Children’s Teeth

Caring for your children's teeth. Get an early start.

We like to see children at the practice and encourage them to come in from an early age for checkups. We try to make this a pleasant experience for them. Charlotte Rademeyer, is our resident dentist with an interest in Peadiatric Dentistry.
Small boy brushing his teeth

Your child’s mouth will be assessed for dental caries ( decay) and early signs of crowding. Where appropriate a referral will be made to a specialist orthodontist to align the teeth using fixed bands (‘train tracks’) or using the new Invisalign technique.

Children's first teeth  start coming through between 3 and 6 months. By the age of 3yrs they should have all 20 deciduous (milk) teeth present. Children's teeth need to be brushed twice a day using a fluoride toothpaste appropriate for their age, using a ‘pea sized' amount.

What are Fissures?

Fissures are grooves found in the chewing surfaces of back teeth. They are difficult to keep clean so there is more risk of decay.

Fissures can be sealed with tough plastic to protect them. The plastic is runny at first but sets hard usually when a light is shined on them.sealants may be tooth-coloured or see-through. They are normally only used for children and only on permanent teeth.

Children's Teeth and Fissure Sealants.

Your dentist will discuss whether your child needs sealants. This will depend on:

  • the shape of the tooth
  • how much a child's teeth have already decayed.
  • a child's general health (because general health problems can make it especially
    important to avoid dental problems.)


The treatment is painless, involving only dabbing a mild acid onto the tooth, washing it off, applying the sealant before curing it with a bright light.
Fissure sealants protect teeth from decay and can last for years. Or, if they fall out,they can usually be replaced if there is no decay underneath.

Contact us to learn more about Children's Teeth and Fissure Sealants.

INJURIES TO CHILDREN'S TEETH

If children damage their ‘milk teeth' in an accident there is not usually anything that can be done. Loss of the milk tooth may cause some space loss for the second tooth but this can normally be rectified orthodontically when the child is older.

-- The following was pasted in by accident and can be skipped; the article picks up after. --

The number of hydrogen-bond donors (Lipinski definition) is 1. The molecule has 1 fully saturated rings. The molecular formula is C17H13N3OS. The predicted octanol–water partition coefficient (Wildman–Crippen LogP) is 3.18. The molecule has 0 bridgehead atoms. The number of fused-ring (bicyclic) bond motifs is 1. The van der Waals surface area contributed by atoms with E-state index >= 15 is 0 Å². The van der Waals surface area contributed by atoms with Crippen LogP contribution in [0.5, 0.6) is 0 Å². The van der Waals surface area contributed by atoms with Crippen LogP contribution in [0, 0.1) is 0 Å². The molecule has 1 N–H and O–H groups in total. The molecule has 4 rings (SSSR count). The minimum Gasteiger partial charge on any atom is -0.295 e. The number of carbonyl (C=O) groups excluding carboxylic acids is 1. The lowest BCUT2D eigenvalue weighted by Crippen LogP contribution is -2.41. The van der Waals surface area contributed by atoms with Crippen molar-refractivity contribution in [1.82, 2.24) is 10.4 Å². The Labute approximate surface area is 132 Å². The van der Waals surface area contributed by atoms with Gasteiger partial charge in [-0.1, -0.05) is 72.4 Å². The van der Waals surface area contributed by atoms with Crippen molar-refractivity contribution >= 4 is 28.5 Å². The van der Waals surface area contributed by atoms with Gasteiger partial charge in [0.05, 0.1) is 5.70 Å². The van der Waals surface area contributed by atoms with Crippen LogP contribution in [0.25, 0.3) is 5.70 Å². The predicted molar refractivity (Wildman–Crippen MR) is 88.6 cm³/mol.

Trauma to the ‘second teeth' (adult dentition) is more serious. Fractured or chipped teeth can usually be easily repaired using modern adhesive dentistry techniques. Fractures through the nerve of the tooth cause complications.

It is important  that you take your child to the dentist as soon as possible to have the injury assessed.

If an adult tooth is completely knocked out in an accident or loosened it can sometimes be saved. It should be washed, being careful to hold the top of the tooth (crown) and it  can then be stored in milk or saline solution until the dentist can be visited as soon as possible.

It may be possible to reimplant the tooth and splint it to the adjacent teeth.

TOOTH DECAY.

Sugars in food and drinks provide food for bacteria in the mouth to use for their metabolism. Acid is produced by the bacteria as a by product and it is this acid that breaks down the calcified tooth material causing decay or ‘dental caries' as it is known.

 

For further information visit the Oral Health Foundation.

Saliva washes away  food debris and neutralises this plaque acid. However if there is a frequent eating of ‘sweets', the saliva does not have the time to neutralise the plaque acid. If sweets or eaten then ideally it should be close to meal times to reduce the number of sugar spikes.

Clean teeth at least twice daily especially at bedtime as there is a reduced flow of saliva  during sleep.

Children’s examinations are free below the age of 13 if the parents are also our patients. Between 13 to 17 yrs of age the examination fee is £22. We also give concessions to students.

There is a £20 registration/ examination fee for young children who are New Patients and £30 registration for New Patients aged between 13 and 18 yrs of age.

Please contact us or call us on 01628 474044 or you can email us at enquiries@bridge-dental.co.uk.